Engine Cooling and Lubrication Systems
This online engineering PDH course describes the cooling and lubrication systems for internal combustion engines.
An internal combustion engine produces power by burning fuel within the cylinders; therefore, it is often referred to as a "heat engine." However, only about 25% of the heat is converted to useful power. Thirty to thirty five percent of the heat produced in the combustion chambers by the burning fuel is dissipated by the cooling system along with the lubrication and fuel systems. Forty to forty-five percent of the heat produced passes out with the exhaust gases. If this heat were not removed quickly, overheating and extensive damage would result. Valves would burn and warp, lubricating oil would break down, pistons and bearings would overheat and seize, and the engine would soon stop.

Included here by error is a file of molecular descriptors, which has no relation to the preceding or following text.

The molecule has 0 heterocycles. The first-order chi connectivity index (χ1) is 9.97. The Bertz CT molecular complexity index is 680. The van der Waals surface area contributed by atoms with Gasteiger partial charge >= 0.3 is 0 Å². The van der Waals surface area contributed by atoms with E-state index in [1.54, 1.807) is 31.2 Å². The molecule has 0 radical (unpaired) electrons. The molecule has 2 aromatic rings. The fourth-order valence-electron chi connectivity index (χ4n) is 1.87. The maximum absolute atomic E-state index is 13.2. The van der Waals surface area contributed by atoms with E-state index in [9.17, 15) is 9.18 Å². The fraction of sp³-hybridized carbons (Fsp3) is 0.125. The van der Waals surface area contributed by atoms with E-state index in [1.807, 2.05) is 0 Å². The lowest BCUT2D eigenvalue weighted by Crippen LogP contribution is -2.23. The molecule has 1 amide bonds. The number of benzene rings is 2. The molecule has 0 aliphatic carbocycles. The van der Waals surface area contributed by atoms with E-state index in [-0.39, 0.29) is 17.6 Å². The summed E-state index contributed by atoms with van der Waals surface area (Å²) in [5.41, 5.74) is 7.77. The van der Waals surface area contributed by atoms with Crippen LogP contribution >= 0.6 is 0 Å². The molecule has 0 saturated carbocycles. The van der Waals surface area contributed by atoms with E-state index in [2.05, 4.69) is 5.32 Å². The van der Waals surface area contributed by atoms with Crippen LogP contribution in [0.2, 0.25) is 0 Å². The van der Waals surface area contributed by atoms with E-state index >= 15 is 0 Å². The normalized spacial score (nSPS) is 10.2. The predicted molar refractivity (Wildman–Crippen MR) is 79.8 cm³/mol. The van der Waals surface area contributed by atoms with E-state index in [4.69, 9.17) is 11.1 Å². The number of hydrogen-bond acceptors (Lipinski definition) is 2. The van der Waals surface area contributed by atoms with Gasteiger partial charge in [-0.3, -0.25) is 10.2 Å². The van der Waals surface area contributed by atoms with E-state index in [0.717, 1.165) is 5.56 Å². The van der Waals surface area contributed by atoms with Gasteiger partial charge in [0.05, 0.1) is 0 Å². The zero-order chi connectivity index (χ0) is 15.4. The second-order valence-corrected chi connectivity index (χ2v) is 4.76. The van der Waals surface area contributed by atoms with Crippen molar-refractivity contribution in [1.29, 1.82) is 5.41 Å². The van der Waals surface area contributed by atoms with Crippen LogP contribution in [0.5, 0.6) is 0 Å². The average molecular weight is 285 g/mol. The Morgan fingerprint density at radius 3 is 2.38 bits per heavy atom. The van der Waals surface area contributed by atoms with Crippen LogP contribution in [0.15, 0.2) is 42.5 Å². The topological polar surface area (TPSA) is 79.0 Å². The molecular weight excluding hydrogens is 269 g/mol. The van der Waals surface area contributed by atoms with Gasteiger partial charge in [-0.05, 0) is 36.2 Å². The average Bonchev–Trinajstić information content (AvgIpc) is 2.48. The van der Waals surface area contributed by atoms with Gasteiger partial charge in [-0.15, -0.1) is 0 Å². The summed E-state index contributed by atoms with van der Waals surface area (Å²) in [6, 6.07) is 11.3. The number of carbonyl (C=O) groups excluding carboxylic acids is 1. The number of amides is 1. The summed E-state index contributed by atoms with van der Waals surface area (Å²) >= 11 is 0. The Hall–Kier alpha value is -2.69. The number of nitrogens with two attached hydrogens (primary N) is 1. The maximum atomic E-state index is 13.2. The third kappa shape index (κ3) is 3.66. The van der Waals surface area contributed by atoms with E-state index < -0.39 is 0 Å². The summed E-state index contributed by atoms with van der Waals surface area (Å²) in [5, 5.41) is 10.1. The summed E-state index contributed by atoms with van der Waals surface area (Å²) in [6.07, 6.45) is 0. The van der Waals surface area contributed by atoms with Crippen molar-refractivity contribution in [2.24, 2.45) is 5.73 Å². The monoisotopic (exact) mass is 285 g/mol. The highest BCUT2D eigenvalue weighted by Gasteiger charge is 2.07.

The necessity for cooling may be emphasized by considering the total heat developed by an ordinary six cylinder engine. It is estimated that such an engine operating at ordinary speeds generates enough heat to warm a six-room house in freezing weather.
This 4 PDH online course is applicable to mechanical and automotive engineers, mechanics, and technical personnel who are interested in gaining a basic understanding of cooling and lubrication systems of internal combustion engines.
This PE continuing education course is intended to provide you with the following specific knowledge and skills:
- Understanding the relationship of the cooling system and engine operation
- Identifying design and functional features of individual cooling system components
- Identifying maintenance procedures applicable to cooling systems
- Identifying types of lubrication systems used
- Understanding operational characteristics and maintenance requirements of lubrication systems.
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